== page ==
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The debate about Graham Hancock's talk

Please use this space to comment on the debate around Graham Hancock's TEDx talk, as described here:

http://blog.ted.com/2013/03/19/the-debate-about-graham-hancocks-talk/

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Closing Statement from TED

Thanks to all who participated in this conversation on TED's decision to move Graham Hancock's talk from YouTube to TED.com. It was scheduled as a 2-week conversation, and has now closed. But the archive will remain visible here.

We'd like to respond here to some of the questions raised in the course of the discussion.

Some asked whether this was "censorship." Now, it's pretty clear that it isn't censorship, since the talk itself is literally a click away on this very site, and easily findable on Google. But it raises an interesting question about curation. Should TED play *any* curatorial role in the content it allows its TEDx organizers to promote? We believe we should. And once you accept a role for curatorial limits, you have to accept there will be times when disputes arise.

A number of questions were raised about TED's science board: How it works and why the member list isn't public. Our science board has 5 members -- all working scientists or distinguished science journalists. When we encounter a scientific talk that raises questions, they advise us on their position. I and my team here at TED make the final decisions. We keep the names of the science board private. This is a common practice for science review boards in the academic world, which preserves the objectivity of the recommendations and also protects the participants from retribution or harassment.

Finally, let me say that TED is 100% committed to open enquiry, including challenges to orthodox thinking. But we're also firm believers in appropriate skepticism, or critical thinking. Those two instincts will sometimes conflict, as they did in this case. That's why we invited this debate. The process hasn't been perfect. But it has been undertaken in passionate pursuit of these core values.

The talk, and this conversation, will remain here, and all are invited to make their own reasoned judgement.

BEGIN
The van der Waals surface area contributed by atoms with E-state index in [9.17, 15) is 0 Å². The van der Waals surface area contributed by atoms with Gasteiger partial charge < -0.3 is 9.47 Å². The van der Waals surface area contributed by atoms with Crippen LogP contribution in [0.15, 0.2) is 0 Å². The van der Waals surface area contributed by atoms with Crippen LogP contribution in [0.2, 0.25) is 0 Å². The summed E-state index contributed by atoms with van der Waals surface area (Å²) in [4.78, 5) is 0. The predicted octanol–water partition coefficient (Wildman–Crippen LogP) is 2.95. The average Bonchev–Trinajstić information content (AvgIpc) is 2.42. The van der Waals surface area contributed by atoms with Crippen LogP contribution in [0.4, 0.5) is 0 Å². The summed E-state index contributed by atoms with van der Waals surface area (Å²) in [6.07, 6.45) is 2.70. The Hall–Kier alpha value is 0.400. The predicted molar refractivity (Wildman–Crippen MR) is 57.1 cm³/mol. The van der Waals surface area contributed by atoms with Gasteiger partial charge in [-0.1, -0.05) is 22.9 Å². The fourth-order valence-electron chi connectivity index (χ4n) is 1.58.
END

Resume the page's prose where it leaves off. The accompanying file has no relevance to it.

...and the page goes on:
Thanks for listening.

Chris Anderson, TED Curator

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  • Mar 19 2013: What TED is doing with these talks is dark and despicable. It's no surprise that your science advisors don't like criticisms of science. But guess what? If you want to prove them wrong, provide evidence. If you don't have the evidence to disprove what Sheldrake and Hancock are saying, put the talks back up on the main TED page where they rightfully belong!!!
    • Mar 19 2013: That is to simple, if I say there is a purple dragon dancing on a planet orbiting around Sirius, you would have a hard time to disprove that. I really need to come up with some evidence to make my claim even a little.

      To this science board these talks are exactly the same as my example of the purple dragon.

      The difference is that conciousness is not a purple dragon but something I have and you have.

      I think in the end there are 3 topics that are totally not done in science and if you dare to touch these subjects you are banned for life.

      those topic are, life after death, atlantis, and ufo's. You are doomed as a scientist when you enter these topics with an open mind.
      • Mar 20 2013: His topics of this talk had nothing to do with life after death, atlantis, or ufo's you twit
        • Mar 20 2013: Well life after death means that consciousness is not produced by the brain which is a fundamental suggestion of mr Hancock. The other two area's are examples in which you can expect the same discontent of the scientific community.

          I suggest you learn to read and think before you reply to anything.

          And it is Sir Twit to you.
    • Mar 25 2013: No, what TED is doing with these talks is good and responsible. I do agree of the need to provide evidence, but Coyne and Myers and the commentators on the blogs of those people have already provided it.

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